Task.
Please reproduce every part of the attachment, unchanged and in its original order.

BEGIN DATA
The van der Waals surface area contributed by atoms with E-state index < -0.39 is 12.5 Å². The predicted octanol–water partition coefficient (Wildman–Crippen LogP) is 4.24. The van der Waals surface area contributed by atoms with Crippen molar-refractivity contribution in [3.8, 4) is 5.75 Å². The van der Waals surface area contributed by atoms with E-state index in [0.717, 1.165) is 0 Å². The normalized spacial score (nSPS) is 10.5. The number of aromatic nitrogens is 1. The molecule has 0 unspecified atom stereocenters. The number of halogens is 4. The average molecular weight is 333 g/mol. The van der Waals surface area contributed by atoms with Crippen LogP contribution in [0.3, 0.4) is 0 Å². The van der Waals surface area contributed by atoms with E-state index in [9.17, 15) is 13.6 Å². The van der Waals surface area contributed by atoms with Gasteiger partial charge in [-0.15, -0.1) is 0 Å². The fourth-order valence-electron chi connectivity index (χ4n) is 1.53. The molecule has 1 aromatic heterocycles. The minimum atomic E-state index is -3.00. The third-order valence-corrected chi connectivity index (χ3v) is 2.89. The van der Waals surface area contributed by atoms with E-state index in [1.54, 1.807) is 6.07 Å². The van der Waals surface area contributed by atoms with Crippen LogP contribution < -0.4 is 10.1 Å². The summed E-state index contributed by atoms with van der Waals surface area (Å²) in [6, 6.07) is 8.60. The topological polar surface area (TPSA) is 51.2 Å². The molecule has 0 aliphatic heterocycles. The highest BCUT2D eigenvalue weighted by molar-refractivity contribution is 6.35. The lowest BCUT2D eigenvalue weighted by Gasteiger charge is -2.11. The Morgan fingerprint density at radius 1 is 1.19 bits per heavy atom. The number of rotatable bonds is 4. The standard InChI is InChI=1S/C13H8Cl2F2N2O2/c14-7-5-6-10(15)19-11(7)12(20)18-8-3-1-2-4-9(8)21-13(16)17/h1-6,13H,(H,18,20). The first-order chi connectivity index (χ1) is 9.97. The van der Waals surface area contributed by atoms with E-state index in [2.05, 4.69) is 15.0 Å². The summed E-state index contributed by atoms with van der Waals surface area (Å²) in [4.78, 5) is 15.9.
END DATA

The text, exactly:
The van der Waals surface area contributed by atoms with E-state index < -0.39 is 12.5 Å². The predicted octanol–water partition coefficient (Wildman–Crippen LogP) is 4.24. The van der Waals surface area contributed by atoms with Crippen molar-refractivity contribution in [3.8, 4) is 5.75 Å². The van der Waals surface area contributed by atoms with E-state index in [0.717, 1.165) is 0 Å². The normalized spacial score (nSPS) is 10.5. The number of aromatic nitrogens is 1. The molecule has 0 unspecified atom stereocenters. The number of halogens is 4. The average molecular weight is 333 g/mol. The van der Waals surface area contributed by atoms with Crippen LogP contribution in [0.3, 0.4) is 0 Å². The van der Waals surface area contributed by atoms with E-state index in [9.17, 15) is 13.6 Å². The van der Waals surface area contributed by atoms with Gasteiger partial charge in [-0.15, -0.1) is 0 Å². The fourth-order valence-electron chi connectivity index (χ4n) is 1.53. The molecule has 1 aromatic heterocycles. The minimum atomic E-state index is -3.00. The third-order valence-corrected chi connectivity index (χ3v) is 2.89. The van der Waals surface area contributed by atoms with E-state index in [1.54, 1.807) is 6.07 Å². The van der Waals surface area contributed by atoms with Crippen LogP contribution < -0.4 is 10.1 Å². The summed E-state index contributed by atoms with van der Waals surface area (Å²) in [6, 6.07) is 8.60. The topological polar surface area (TPSA) is 51.2 Å². The molecule has 0 aliphatic heterocycles. The highest BCUT2D eigenvalue weighted by molar-refractivity contribution is 6.35. The lowest BCUT2D eigenvalue weighted by Gasteiger charge is -2.11. The Morgan fingerprint density at radius 1 is 1.19 bits per heavy atom. The number of rotatable bonds is 4. The standard InChI is InChI=1S/C13H8Cl2F2N2O2/c14-7-5-6-10(15)19-11(7)12(20)18-8-3-1-2-4-9(8)21-13(16)17/h1-6,13H,(H,18,20). The first-order chi connectivity index (χ1) is 9.97. The van der Waals surface area contributed by atoms with E-state index in [2.05, 4.69) is 15.0 Å². The summed E-state index contributed by atoms with van der Waals surface area (Å²) in [4.78, 5) is 15.9.